Being a member of boxing’s heavyweight division doesn’t necessarily suggest that a fighter is overweight or out of shape, all it does is denote the weight class like any of the other 16 assemblages of the sweet science.
Though literally speaking, there are certain pugilists who take the phrase heavyweight to mean something different altogether.
To those in question, and with regards to their calorific intake, gluttony is a byword for obesity, of which they have no qualms relating to, whilst being abstemious is an alien concept left for fighters in the lower divisions, who themselves have to make weight or suffer the repercussions.
Initially, only the 300-pounds-or-over were allowed the chubby pass to this slideshow, however, after a change of heart (by the way, that wasn’t meant to be funny), I’ve added the scrawnier heavyweights to this list.
With that said, here’s a look at some of those overly chunky fist fighters.
N.B.: Most of this slideshow is meant to be tongue-in-cheek.
The three-division world titlist and one-time-only mixed martial artist James “Lights Out” Toney, was at his slimmest best (257 pounds) when he locked horns with Damon Reed in February 2011.
Seriously! At 5’10 and weighing 116 kg, what was he thinking? Save for his fight with Reed, all of Toney’s 12 campaigns at heavyweight have been contested at 217-237 pounds.
Well at least he came in at 199 pounds for his cruiserweight clash with Denis Lebedev.
In 1990 and at a svelte-like 220 pounds, Douglas shocked the boxing world when he put a clinic on Mike Tyson, then “The Baddest Man on the Planet.”
Nine years later, he would shock the world for a second time when he made his final curtain call against Andre Crowder—he weighed in at 258 pounds to round off a so-so career via first-round TKO.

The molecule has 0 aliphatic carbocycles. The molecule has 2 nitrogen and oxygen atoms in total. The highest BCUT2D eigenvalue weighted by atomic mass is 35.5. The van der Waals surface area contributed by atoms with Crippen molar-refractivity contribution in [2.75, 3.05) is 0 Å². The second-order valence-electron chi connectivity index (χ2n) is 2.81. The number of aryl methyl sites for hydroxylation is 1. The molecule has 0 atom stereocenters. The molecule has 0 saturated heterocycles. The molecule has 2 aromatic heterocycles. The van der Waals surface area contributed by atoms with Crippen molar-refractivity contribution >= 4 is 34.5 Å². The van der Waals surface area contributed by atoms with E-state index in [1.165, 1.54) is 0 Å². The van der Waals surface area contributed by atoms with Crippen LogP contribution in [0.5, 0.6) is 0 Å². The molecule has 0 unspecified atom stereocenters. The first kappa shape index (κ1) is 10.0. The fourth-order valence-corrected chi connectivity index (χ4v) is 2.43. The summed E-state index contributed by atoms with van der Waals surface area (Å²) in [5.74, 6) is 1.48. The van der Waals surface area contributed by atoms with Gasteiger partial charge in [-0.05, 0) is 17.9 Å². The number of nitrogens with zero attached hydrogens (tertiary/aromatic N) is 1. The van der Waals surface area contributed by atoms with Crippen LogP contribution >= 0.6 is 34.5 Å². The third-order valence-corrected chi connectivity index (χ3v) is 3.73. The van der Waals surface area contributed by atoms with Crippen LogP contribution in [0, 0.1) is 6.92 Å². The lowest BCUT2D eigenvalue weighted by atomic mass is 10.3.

He unseated the late great “Smoking” Joe Frazier as the undisputed heavyweight champ, he rumbled in the Jungle with “The Greatest” Muhammad Ali and lost, and then reinvented himself to become a heavyweight titlist once again when he knocked out Michael Moorer in 1994.
After that, it all went a bit pear-shaped—in his final ring appearance against Shannon Briggs, Foreman weighed 260 pounds. I believe it had something to do with the “George Foreman Grill.”
At 6’3, the Mexican-American can afford to carry a little bit of weight around, but when you enter a fight with 263 pounds of flab as he did in his fight with Brian Minto, then something smacks of unprofessionalism (Anthony “Rumble” Johnson should take note).
At present, it seems “The Nightmare” is on a healthy diet—in his last four outings, Arreola’s been hitting the scales around 234 and 240 pounds.
Another nightmare on the list—the former WBC heavyweight champion fought the Klitschko brothers thrice and lost on each occasion, but that’s the brothers for you.
One battle Peter could’ve won, but didn’t, was his intake of whatever it was that allowed him to turn up weighing 265 pounds to take on “Fast” Eddie Chambers—a fight he lost by way of majority decision, I might add.